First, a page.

Week in review: Seafood sliders


Steven Hedlund

Published on
March 25, 2009

One of the hottest trends to hit menus in recent months - the seafood slider - piqued SeafoodSource readers' curiosity. "Seafood sliders a hot trend," reported by SeafoodSource contributor Christine Blank, was this week's most-read story. Here's a look at what SeafoodSource readers checked out this week:

1) Small size, big trend: Seafood sliders - including crab cakes, salmon burgers and mahimahi burgers - are one of the hottest menu trends right now, as smaller-portion, lower-price items swell in popularity. Even supermarkets and convenience stores are jumping on the seafood-slider bandwagon. Seafood America of Warminster, Pa., and Icelandic USA of Newport News, Va., are among the companies marketing seafood sliders.

2) Cheaters beware: Economic integrity was a hot topic at last week's International Boston Seafood Show. Just three days after the show, the Government Accountability Office confirmed what everyone in the U.S. seafood trade has known for eons - economic integrity isn't a U.S. Food and Drug Administration priority and takes a backseat to food safety. The GAO report and the seafood industry's efforts to clamp down on economic fraud garnered a lot of interest from the mainstream media this week and was the subject of a SeafoodSource commentary.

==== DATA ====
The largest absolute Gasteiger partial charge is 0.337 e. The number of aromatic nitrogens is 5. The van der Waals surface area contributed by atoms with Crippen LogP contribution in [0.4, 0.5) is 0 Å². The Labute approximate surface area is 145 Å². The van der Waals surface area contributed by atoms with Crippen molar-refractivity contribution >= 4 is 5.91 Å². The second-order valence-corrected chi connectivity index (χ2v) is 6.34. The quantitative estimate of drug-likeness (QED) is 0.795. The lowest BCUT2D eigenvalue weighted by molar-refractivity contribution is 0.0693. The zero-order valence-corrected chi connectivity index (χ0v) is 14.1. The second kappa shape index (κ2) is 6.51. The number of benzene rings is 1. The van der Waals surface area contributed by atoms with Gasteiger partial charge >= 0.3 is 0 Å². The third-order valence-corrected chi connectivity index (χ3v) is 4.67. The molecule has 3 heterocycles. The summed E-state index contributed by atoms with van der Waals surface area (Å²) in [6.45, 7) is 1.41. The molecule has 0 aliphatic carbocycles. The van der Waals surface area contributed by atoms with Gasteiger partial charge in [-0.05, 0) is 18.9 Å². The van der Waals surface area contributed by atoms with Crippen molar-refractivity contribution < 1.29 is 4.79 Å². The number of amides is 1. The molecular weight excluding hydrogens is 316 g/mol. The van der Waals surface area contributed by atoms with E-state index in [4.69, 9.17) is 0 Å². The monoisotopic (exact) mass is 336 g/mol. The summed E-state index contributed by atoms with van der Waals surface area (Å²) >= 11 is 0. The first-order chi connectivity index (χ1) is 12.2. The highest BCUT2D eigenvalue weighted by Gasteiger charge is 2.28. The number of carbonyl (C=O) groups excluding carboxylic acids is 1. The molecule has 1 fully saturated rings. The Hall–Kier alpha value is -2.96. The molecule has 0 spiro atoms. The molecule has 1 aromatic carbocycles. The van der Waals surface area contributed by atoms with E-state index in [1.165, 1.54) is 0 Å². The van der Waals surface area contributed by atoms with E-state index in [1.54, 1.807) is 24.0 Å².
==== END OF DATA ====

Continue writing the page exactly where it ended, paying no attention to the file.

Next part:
3) Sign of the times: Maine is known for its bounty of clams, mussels and oysters. But the state's shellfish-monitoring program lacks the funding and personnel needed to comply with the FDA's water-quality testing requirement. If it can't secure additional funding, Maine may be forced to halt shellfish inspection for most of the coastline, leaving only 300 to 400 miles open for the existing five employees to monitor.

4) China's resilience: Despite the global economic slump, China watched its frozen finfish and shrimp exports in January increase 2.7 percent, to USD 337.6 million (EUR 248.4 million), compared to January 2008. The country also reported this week that it represents just over two-thirds of global seafood output at more than 34 million metric tons annually.

5) The numbers are in: Alaska's salmon catch is projected to reach 174.8 million fish this year, up 28.7 million fish from 2008's 146.1-million-fish haul, the 16th largest since 1960. Pink salmon landings are forecasted to top 113 million fish, which would be up from 84 million fish last year.

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